Jonathan Toews, Patrick Kane fade back to silence in Blackhawks’ loss to Hurricanes
After a turn-back-the-clock performance Friday against the Blue Jackets, Kane and Toews made little impact in a 3-0 defeat Tuesday — yet again reminding them of the Hawks’ miserable reality.
RALEIGH, N.C. — In the Blackhawks’ victory Friday against the Blue Jackets, Patrick Kane and Jonathan Toews played as though it was 2013 again.
They finished with three points each and were named the first and second stars of the game. For a few fleeting hours, it felt like the glory days.
‘‘You never know how long you’ll play the game, let alone play in a city like Chicago in front of our fans, [so] it really never gets old,’’ Toews said that night. ‘‘You can’t ever let yourself take it for granted. It’s pretty special.’’
But if Friday felt like 2013, Tuesday felt very much like 2022.
The Hawks slipped right back into their losing ways against the relentless Hurricanes, who shut them out 3-0 for the second time this season.
Goalie Petr Mrazek’s career-high 46 saves — in his first start in his former home arena — were the lone bright spot for the Hawks. And that stat was made possible only by the Hawks conceding 49 shots on goal, the most they had allowed since May 2021.
Neither Kane nor Toews made any significant impact. They were largely invisible, finishing with a combined three shots on goal. Toews’ most memorable moment was probably berating the referee after an iffy late penalty call.
The speedy third line of Jason Dickinson centering Andreas Athanasiou and Sam Lafferty was the only trio that had anything going. They generated a 6-5 edge in five-on-five scoring chances. The Hurricanes buried the rest of the Hawks 24-7 in such scoring chances, including 18-6 against Kane’s and Toews’ lines.
‘‘The Dickinson line really played well,’’ coach Luke Richardson said. ‘‘They had a real solid three periods and gave us a lot of chances. Athanasiou, at the end of [a second-period] power play, hit the crossbar. Lafferty just missed the post in the first period, too.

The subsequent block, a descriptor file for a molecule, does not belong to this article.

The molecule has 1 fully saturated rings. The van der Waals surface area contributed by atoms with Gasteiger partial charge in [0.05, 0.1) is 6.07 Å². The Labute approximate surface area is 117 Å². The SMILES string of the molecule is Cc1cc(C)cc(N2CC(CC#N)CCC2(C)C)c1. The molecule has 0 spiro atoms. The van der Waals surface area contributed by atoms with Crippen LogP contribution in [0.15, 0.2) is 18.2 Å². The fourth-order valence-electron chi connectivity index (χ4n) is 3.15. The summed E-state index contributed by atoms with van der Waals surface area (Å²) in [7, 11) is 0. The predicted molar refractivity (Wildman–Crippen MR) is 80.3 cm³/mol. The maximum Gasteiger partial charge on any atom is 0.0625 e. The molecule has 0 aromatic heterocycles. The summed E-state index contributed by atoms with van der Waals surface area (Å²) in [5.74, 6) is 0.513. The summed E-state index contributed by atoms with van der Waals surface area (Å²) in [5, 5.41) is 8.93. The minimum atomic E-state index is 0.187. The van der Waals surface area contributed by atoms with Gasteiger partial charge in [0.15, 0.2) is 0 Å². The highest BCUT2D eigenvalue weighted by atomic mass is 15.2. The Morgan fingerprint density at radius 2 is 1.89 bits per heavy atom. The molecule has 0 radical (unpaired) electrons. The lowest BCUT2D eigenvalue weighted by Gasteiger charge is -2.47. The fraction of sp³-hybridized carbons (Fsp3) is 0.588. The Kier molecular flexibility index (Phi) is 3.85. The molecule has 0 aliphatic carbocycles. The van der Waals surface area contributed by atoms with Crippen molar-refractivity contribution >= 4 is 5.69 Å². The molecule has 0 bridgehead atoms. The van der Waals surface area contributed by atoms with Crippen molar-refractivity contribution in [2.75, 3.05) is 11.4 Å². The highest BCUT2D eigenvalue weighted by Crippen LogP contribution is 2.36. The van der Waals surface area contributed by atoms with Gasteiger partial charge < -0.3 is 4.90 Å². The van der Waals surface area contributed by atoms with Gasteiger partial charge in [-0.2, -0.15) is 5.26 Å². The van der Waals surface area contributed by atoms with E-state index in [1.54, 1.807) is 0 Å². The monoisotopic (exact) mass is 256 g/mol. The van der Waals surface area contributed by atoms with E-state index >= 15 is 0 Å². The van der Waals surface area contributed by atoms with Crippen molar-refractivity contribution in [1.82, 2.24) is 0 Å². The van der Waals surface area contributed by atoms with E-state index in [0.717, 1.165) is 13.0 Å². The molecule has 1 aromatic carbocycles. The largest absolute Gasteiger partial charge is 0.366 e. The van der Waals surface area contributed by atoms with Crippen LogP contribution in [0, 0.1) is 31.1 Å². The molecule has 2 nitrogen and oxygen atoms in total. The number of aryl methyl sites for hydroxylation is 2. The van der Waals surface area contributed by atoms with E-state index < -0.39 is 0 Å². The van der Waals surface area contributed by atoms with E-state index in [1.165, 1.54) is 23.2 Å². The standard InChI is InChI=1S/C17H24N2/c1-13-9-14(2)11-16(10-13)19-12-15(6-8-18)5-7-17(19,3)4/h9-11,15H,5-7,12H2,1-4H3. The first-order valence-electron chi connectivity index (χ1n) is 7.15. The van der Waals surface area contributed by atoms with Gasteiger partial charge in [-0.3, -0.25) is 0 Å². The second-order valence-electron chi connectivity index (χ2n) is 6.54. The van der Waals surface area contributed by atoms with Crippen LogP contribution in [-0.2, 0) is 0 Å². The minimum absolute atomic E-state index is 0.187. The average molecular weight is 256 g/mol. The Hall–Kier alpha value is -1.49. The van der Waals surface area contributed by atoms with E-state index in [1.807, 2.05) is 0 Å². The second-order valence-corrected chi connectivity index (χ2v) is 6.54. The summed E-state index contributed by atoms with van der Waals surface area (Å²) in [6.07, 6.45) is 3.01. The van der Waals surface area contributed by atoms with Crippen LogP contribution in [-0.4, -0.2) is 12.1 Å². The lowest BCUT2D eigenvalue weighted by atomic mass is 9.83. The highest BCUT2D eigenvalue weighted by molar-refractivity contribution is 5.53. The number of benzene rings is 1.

‘‘The other guys are trying; they’re trying to create. This [Hurricanes] team just closes quick, and they’re hard on their sticks. So it’s a little frustrating not getting enough offense to give Petr some scoring support that he needs.’’
The victory against the Jackets reminded the Hawks of how beneficial scoring the first goal can be. That advantage, however, went the other way Tuesday — Martin Necas and Jesper Fast scored in the first nine minutes to give the hosts a lead to sit on — and the Hawks came nowhere close to climbing the mountain.
‘‘I don’t know if there’s much we could have done better, other than be a little sharper with our breakouts and with the puck in the first period,’’ Richardson said. ‘‘That was pretty much the game right there. We responded well, which was good. We didn’t just lay over and die. But we definitely have to be better in the first period.’’
This ineptitude is predominantly not Kane’s and Toews’ fault. There’s only so much they can achieve when their linemates are Max Domi, Tyler Johnson, Taylor Raddysh and Phillipp Kurashev — four decent players, but not legitimate top-six weapons on any contending team.
But on the Hawks of 2022, this is simply the reality. The supporting cast has been gutted; a top draft pick is the organizational objective. Tuesday offered a glaring reminder of that, just like most days do.
As the NHL’s trade deadline March 3 slowly approaches, both Hawks legends will be forced to decide whether they can — and want to — stomach that reality through the end of the season. They haven’t tipped their hands yet, and they have every right to decide they can.
Nights such as Tuesday, however, sure make convincing arguments for the alternative.